Increases in microvascular perfusion and tissue oxygenation via pulsed electromagnetic fields in the healthy rat brain

Denis E. Bragin Department of Neurosurgery and
Biomedical Research and Integrative Neuroimaging Center, University of New Mexico, Albuquerque, New Mexico; and

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Gloria L. Statom Department of Neurosurgery and

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Sean Hagberg Ivivi Health Sciences, San Francisco, California

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Edwin M. Nemoto Department of Neurosurgery and

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OBJECT

High-frequency pulsed electromagnetic field stimulation is an emerging noninvasive therapy being used clinically to facilitate bone and cutaneous wound healing. Although the mechanisms of action of pulsed electromagnetic fields (PEMF) are unknown, some studies suggest that its effects are mediated by increased nitric oxide (NO), a well-known vasodilator. The authors hypothesized that in the brain, PEMF increase NO, which induces vasodilation, enhances microvascular perfusion and tissue oxygenation, and may be a useful adjunct therapy in stroke and traumatic brain injury. To test this hypothesis, they studied the effect of PEMF on a healthy rat brain with and without NO synthase (NOS) inhibition.

METHODS

In vivo two-photon laser scanning microscopy (2PLSM) was used on the parietal cortex of rat brains to measure microvascular tone and red blood cell (RBC) flow velocity in microvessels with diameters ranging from 3 to 50 μm, which includes capillaries, arterioles, and venules. Tissue oxygenation (reduced nicotinamide adenine dinucleotide [NADH] fluorescence) was also measured before and for 3 hours after PEMF treatment using the FDA-cleared SofPulse device (Ivivi Health Sciences, LLC). To test NO involvement, the NOS inhibitor NG-nitro-l-arginine methyl ester (L-NAME) was intravenously injected (10 mg/kg). In a time control group, PEMF were not used. Doppler flux (0.8-mm probe diameter), brain and rectal temperatures, arterial blood pressure, blood gases, hematocrit, and electrolytes were monitored.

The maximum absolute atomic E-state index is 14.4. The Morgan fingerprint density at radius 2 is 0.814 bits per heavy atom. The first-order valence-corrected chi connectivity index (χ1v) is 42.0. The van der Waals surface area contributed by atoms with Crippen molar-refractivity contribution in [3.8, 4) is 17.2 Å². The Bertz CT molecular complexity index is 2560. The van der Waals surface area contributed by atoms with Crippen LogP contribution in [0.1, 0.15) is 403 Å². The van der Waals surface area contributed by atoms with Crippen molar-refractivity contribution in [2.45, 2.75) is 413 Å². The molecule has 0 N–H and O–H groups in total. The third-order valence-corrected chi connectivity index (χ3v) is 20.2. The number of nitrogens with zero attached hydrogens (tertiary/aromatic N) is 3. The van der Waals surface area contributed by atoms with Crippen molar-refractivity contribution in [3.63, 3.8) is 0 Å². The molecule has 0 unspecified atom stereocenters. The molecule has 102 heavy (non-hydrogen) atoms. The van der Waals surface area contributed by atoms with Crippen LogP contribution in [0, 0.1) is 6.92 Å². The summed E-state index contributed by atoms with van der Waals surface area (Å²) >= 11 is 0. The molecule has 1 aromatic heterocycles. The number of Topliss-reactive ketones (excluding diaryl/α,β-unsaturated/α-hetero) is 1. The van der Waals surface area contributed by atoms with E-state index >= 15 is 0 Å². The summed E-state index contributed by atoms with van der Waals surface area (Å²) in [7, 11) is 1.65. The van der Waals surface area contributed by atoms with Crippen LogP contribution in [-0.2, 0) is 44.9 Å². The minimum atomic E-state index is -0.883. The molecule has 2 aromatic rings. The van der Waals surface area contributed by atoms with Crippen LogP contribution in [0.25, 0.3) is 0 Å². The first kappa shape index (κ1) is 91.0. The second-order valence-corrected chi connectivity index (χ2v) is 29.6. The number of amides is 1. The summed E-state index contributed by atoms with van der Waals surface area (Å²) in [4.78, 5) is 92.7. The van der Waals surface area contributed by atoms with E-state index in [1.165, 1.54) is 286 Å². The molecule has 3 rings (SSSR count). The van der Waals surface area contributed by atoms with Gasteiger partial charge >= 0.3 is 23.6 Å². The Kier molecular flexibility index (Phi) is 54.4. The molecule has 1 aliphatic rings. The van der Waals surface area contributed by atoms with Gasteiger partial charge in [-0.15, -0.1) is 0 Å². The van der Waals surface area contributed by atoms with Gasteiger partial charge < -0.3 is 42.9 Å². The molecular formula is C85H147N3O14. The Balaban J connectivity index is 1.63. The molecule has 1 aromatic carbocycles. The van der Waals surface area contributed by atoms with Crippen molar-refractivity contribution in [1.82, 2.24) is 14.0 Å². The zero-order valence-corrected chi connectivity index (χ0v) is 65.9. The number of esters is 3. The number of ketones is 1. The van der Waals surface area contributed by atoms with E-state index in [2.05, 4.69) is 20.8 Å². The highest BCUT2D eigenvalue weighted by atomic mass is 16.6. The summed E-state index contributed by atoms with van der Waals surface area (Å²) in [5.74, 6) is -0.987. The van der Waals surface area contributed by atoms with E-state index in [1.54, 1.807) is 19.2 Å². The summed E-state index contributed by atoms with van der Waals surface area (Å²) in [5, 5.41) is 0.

RESULTS

Pulsed electromagnetic field stimulation significantly dilated cerebral arterioles from a baseline average diameter of 26.4 ± 0.84 μm to 29.1 ± 0.91 μm (11 rats, p < 0.01). Increased blood volume flow through dilated arterioles enhanced capillary flow with an average increase in RBC flow velocity by 5.5% ± 1.3% (p < 0.01). Enhanced microvascular flow increased tissue oxygenation as reflected by a decrease in NADH autofluorescence to 94.7% ± 1.6% of baseline (p < 0.05). Nitric oxide synthase inhibition by L-NAME prevented PEMF-induced changes in arteriolar diameter, microvascular perfusion, and tissue oxygenation (7 rats). No changes in measured parameters were observed throughout the study in the untreated time controls (5 rats).

CONCLUSIONS

This is the first demonstration of the acute effects of PEMF on cerebral cortical microvascular perfusion and metabolism. Thirty minutes of PEMF treatment induced cerebral arteriolar dilation leading to an increase in microvascular blood flow and tissue oxygenation that persisted for at least 3 hours. The effects of PEMF were mediated by NO, as we have shown in NOS inhibition experiments. These results suggest that PEMF may be an effective treatment for patients after traumatic or ischemic brain injury. Studies on the effect of PEMF on the injured brain are in progress.

ABBREVIATIONS

L-NAME = NG-nitro-l-arginine methyl ester; NADH = nicotinamide adenine dinucleotide; NO = nitric oxide; NOS = NO synthase; PEMF = pulsed electromagnetic field(s); RBC = red blood cell; 2PLSM = two-photon laser scanning microscopy.
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